A further 2,000 electricity jobs may go over the next two years at Nuclear Electric, the state-owned power generator. Nuclear Electric blamed a price cap in the electricity trading pool, imposed by the regulator Offer, which will reduce profits by pounds 200m in 1994/95.
Southern said that with economic recovery still at an early stage, it would continue to focus on reducing operating costs and increasing efficiency. Reductions in labour costs, restructuring and investments in new technology are estimated to bring savings of pounds 25m a year from the middle of the decade.
Turnover in the year to 31 March fell slightly to pounds 1.78bn from pounds 1.79bn the previous year. Earnings per share rose by 17.4 per cent to 64p, and the total dividend is up 15.8 per cent to 22.7p. Dividend cover is unchanged at 2.8 times.
Geoffrey Wilson, chairman, said earnings and dividends would continue to grow whatever the outcome of the current review of electricity distribution prices. He said it was imperative that companies that had improved efficiency and customer service should be properly rewarded by the regulatory regime.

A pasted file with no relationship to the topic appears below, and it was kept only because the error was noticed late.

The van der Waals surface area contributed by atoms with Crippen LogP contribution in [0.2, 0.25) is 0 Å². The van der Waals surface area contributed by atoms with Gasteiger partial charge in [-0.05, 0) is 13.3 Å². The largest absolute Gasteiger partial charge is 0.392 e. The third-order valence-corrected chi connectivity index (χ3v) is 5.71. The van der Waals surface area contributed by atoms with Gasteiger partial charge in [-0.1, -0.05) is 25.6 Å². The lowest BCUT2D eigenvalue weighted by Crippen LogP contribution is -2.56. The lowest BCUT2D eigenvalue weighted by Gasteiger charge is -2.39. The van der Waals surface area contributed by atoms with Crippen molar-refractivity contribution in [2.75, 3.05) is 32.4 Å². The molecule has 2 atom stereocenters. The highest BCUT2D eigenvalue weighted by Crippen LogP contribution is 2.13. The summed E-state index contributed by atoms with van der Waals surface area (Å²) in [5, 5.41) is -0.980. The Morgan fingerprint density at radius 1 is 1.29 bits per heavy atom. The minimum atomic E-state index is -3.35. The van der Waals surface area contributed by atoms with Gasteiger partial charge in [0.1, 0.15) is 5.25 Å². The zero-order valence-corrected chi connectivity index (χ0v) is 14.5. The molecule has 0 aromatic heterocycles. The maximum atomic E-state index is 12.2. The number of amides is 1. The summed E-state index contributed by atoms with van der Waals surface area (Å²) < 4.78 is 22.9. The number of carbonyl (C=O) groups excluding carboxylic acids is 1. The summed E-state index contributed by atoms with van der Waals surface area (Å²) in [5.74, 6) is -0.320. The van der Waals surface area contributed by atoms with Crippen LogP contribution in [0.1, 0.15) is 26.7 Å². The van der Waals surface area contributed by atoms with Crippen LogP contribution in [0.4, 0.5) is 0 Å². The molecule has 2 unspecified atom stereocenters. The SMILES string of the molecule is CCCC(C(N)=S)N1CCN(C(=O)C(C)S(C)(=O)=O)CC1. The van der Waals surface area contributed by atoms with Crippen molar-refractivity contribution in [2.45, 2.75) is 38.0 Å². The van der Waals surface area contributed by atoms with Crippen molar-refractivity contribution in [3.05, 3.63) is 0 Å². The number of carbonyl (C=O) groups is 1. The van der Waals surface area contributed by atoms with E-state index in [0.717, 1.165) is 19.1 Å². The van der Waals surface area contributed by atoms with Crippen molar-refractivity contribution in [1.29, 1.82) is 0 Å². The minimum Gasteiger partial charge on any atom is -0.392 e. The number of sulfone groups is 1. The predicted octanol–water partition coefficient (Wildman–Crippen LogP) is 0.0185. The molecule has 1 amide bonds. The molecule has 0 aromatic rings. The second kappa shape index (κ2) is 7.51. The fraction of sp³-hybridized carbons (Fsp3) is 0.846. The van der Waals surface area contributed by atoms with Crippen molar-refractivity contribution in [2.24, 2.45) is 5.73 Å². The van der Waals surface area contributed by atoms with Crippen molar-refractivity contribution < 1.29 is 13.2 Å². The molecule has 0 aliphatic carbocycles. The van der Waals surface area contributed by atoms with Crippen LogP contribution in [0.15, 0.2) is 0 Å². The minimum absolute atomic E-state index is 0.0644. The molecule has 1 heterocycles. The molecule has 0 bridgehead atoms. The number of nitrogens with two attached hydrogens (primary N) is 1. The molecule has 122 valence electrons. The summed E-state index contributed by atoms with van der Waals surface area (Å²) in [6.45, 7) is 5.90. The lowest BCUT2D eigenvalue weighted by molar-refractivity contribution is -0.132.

Southern's contracting businesses tripled operating profit from pounds 3.4m in 1992/93 to about pounds 10m last year. The company said its retail arm, a joint venture with Eastern Electricity and Midlands Electricity, suffered from lack of consumer confidence. But Southern's share of the retail losses reduced to pounds 1.7m last year from pounds 7.2m.
The company has invested in three independent power generating projects. A combined heat and power plant in Derbyshire, a partnership with Courtaulds, will be operating later this year. Combined Cycle Gas Turbine projects at Barking, east London, and in Medway will be commissioned next year.
Southern said that 8 per cent of its earnings came from non-regulated businesses last year, and that it is on target to achieve 15 per cent by the end of the decade.